And I wanted to remove the skins - these tomatos had pretty thick skin, and I just didn't fancy chewing on little bits of skin. They went in the blender, along with a peeled cucumber, some lemon zest and lemon juice and a little cream. I left out the tomato paste, the Perrier, and the salt - I had salted my tomatos before they went in the oven. And no need to splurge on fleur du sel unless you put it over in the last second. While still in the blender I put in some of my best olive oil. Not too much, but enough to give the soup some body. I put it in a bowl and stashed it in the freezer.

Just before serving I added a splash of carbonated water, to give it a little fizz. I'm not sure it actually did much, but it fizzled nicely. And I made a little bit of whipped cream - perhaps 1/4 cup before beating it - with the vanilla pulp of half a pod - I thought that was plenty.

The result is amazing! It's a very sublime taste, the lemon and its zest brings the tomato flavor out in full force. The EVOO makes it nice and thick. And the vanilla cream - what can I say - it sounds weird, but it rounded everything out. We had guests that night, and they said that it was better than what they had at one of our towns great restaurants the night before. For $8 / bowl!

Sorry, no recipe as I didn't measure anything, but I hope between my description and NYT recipe you'll be all set.

Friday, August 6, 2010

More Porky Goodness: Wine Marinated Pork Chops

Moving from head to toe on my pig (yes, I still have a trotter in my freezer and am pondering what to do with it) I'm making it across the nice cuts. Ok, pork chops usually tend to be on the dry side, tender - yes, but quite something to chew on. I had made one of the chops a few weeks ago, after brining it for a few hours, and it was great in taste, but it still had a bit of that pork chop dryness.

So I turned to Julia Child. And read about marinades. For pork. One caught my eye, which was a wine marinade. This made sense to me - it's not just about pumping water and spice in the meat as you do with a brine, but the acid in the wine probably also helps with tenderizing the meat. After all, that's what you do with a Sauerbraten, which is a tough piece of beef that you marinate in wine for days, and that in the end turns out nice and soft.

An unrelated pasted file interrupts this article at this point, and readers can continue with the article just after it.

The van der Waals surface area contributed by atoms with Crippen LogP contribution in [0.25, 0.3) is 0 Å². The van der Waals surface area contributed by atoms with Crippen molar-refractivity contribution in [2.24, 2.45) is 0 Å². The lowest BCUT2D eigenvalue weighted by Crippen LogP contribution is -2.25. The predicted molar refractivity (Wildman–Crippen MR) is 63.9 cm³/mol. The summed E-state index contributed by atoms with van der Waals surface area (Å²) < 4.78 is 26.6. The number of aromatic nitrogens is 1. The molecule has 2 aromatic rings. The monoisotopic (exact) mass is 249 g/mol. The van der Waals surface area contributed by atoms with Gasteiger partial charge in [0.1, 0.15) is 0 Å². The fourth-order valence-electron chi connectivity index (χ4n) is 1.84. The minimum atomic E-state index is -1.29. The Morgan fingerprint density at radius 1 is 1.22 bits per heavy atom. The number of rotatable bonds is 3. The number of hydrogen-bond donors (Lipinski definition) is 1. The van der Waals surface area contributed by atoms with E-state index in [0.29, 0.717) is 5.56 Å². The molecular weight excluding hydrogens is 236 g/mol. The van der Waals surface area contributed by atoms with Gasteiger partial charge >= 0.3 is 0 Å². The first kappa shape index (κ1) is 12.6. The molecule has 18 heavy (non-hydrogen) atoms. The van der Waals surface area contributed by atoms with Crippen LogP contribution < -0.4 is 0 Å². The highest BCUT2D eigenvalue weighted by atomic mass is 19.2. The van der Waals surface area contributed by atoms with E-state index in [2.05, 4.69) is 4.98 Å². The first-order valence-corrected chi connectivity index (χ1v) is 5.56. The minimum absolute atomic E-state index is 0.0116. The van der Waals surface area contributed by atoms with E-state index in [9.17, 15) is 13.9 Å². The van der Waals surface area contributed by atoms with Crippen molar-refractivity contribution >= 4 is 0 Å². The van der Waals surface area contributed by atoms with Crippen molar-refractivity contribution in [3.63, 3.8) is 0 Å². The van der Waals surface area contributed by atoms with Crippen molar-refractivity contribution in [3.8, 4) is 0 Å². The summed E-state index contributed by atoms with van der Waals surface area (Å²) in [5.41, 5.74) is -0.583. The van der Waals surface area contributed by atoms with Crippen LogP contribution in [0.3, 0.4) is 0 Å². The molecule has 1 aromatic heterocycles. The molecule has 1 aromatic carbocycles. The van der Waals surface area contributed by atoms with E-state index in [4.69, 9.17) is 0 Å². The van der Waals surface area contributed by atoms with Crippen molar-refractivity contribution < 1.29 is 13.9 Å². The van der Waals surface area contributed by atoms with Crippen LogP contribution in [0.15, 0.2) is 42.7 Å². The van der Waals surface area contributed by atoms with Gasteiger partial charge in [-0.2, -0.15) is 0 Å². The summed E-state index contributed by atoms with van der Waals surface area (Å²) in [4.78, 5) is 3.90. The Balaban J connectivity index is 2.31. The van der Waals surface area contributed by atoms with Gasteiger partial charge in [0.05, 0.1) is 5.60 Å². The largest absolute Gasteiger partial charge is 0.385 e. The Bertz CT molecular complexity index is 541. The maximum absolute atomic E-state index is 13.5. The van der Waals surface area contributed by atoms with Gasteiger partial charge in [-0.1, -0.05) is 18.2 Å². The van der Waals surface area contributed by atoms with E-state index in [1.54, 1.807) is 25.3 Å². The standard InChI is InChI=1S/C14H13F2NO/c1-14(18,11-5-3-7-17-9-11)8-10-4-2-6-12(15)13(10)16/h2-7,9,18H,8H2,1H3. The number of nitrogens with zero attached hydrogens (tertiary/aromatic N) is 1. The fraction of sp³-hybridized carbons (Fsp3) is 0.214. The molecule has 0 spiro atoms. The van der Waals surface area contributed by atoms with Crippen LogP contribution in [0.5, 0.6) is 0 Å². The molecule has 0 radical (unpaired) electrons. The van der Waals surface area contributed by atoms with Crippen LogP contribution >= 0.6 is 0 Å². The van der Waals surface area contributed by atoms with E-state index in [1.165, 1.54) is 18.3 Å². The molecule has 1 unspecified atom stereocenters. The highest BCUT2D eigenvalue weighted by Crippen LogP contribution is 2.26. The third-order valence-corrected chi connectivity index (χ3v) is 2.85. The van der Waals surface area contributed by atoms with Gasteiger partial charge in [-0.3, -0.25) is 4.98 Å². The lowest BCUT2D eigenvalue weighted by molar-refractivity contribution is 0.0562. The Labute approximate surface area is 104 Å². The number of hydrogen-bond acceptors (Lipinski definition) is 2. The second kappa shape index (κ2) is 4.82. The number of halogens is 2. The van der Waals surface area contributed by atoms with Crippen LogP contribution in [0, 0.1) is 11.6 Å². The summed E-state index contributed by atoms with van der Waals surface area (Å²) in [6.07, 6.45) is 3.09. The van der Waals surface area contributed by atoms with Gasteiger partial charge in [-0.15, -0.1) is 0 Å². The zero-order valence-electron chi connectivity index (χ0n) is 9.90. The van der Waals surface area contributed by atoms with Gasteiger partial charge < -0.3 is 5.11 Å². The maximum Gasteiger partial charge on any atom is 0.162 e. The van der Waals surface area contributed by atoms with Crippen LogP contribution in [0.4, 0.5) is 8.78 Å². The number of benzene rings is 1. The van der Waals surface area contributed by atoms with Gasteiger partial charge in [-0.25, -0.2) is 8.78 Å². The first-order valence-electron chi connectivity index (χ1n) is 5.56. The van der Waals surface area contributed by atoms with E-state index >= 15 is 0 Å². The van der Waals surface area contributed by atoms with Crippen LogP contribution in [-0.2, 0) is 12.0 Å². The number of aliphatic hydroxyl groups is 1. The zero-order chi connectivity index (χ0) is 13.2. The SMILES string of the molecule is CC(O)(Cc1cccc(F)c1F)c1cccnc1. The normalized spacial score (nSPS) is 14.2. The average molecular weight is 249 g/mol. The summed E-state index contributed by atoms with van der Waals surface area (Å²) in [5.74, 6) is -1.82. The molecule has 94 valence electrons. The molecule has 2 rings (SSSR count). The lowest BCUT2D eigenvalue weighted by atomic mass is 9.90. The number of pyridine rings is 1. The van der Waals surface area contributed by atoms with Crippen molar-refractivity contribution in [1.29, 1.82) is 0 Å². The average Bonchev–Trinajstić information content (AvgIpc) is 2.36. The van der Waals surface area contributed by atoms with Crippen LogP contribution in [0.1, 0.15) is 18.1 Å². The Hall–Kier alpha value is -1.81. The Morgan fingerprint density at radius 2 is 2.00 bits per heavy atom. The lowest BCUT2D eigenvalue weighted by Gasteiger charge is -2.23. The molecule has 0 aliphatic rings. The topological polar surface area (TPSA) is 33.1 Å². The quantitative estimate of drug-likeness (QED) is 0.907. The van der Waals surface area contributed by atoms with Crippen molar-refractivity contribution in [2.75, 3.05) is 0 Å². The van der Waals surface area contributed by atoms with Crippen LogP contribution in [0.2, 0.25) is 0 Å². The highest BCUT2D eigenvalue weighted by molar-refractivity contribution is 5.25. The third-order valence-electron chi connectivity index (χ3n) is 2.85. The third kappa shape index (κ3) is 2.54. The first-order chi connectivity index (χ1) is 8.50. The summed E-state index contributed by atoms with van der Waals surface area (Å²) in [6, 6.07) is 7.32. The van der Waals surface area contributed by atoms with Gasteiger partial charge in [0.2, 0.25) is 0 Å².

I winged it a bit (what's wrong with me, following recipes seems next to impossible to me). I made a marinade with wine, mustard, loads of herbs and garlic, and a bit of olive oil.

The meat was fairly lean, with a wide strip of pork fat around it. I left it in the marinade for a few hours, outside on the counter, and I turned it about every half hour. Magic was happening. A few minutes on the grill, and it was transformed in one of the best pork chops I ever had.

The sauce is the leftover marinade, reduced to where it had a creamy consistency and tasted almost like a vinaigrette. Usually I'd cut the fat off, not really for calories, mostly for its nasty taste. But here?

It was wonderful. The meat was slightly pink, and together with the fat we had super tasty morsels of porky goodness....The sauce complemented the sweetness of the pork just right.